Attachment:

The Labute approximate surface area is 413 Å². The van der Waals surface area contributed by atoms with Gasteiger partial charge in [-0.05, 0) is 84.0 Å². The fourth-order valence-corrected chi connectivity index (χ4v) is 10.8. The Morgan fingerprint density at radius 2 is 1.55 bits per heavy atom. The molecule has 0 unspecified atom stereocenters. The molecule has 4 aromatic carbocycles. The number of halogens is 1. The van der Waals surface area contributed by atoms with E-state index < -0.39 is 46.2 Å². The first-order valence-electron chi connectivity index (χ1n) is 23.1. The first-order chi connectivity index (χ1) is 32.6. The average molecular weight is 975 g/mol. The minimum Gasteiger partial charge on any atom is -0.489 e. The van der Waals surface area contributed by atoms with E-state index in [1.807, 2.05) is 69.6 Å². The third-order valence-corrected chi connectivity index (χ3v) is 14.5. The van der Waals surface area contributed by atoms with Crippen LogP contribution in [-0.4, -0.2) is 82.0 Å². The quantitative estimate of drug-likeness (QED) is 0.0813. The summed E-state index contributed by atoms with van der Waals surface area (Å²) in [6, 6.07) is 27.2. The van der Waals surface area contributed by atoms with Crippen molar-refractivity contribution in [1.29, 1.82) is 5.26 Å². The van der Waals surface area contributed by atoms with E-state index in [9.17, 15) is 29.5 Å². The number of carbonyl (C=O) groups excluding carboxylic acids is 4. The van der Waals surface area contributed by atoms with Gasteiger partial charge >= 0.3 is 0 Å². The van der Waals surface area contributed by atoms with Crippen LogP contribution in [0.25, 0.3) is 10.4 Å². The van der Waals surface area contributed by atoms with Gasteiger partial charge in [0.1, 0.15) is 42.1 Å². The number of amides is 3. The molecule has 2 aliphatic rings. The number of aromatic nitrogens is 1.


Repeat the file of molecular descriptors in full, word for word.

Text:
The Labute approximate surface area is 413 Å². The van der Waals surface area contributed by atoms with Gasteiger partial charge in [-0.05, 0) is 84.0 Å². The fourth-order valence-corrected chi connectivity index (χ4v) is 10.8. The Morgan fingerprint density at radius 2 is 1.55 bits per heavy atom. The molecule has 0 unspecified atom stereocenters. The molecule has 4 aromatic carbocycles. The number of halogens is 1. The van der Waals surface area contributed by atoms with E-state index < -0.39 is 46.2 Å². The first-order valence-electron chi connectivity index (χ1n) is 23.1. The first-order chi connectivity index (χ1) is 32.6. The average molecular weight is 975 g/mol. The minimum Gasteiger partial charge on any atom is -0.489 e. The van der Waals surface area contributed by atoms with E-state index in [1.807, 2.05) is 69.6 Å². The third-order valence-corrected chi connectivity index (χ3v) is 14.5. The van der Waals surface area contributed by atoms with Crippen LogP contribution in [-0.4, -0.2) is 82.0 Å². The quantitative estimate of drug-likeness (QED) is 0.0813. The summed E-state index contributed by atoms with van der Waals surface area (Å²) in [6, 6.07) is 27.2. The van der Waals surface area contributed by atoms with Crippen molar-refractivity contribution in [1.29, 1.82) is 5.26 Å². The van der Waals surface area contributed by atoms with E-state index in [9.17, 15) is 29.5 Å². The number of carbonyl (C=O) groups excluding carboxylic acids is 4. The van der Waals surface area contributed by atoms with Gasteiger partial charge >= 0.3 is 0 Å². The van der Waals surface area contributed by atoms with Crippen LogP contribution in [0.25, 0.3) is 10.4 Å². The van der Waals surface area contributed by atoms with Gasteiger partial charge in [0.1, 0.15) is 42.1 Å². The number of amides is 3. The molecule has 2 aliphatic rings. The number of aromatic nitrogens is 1.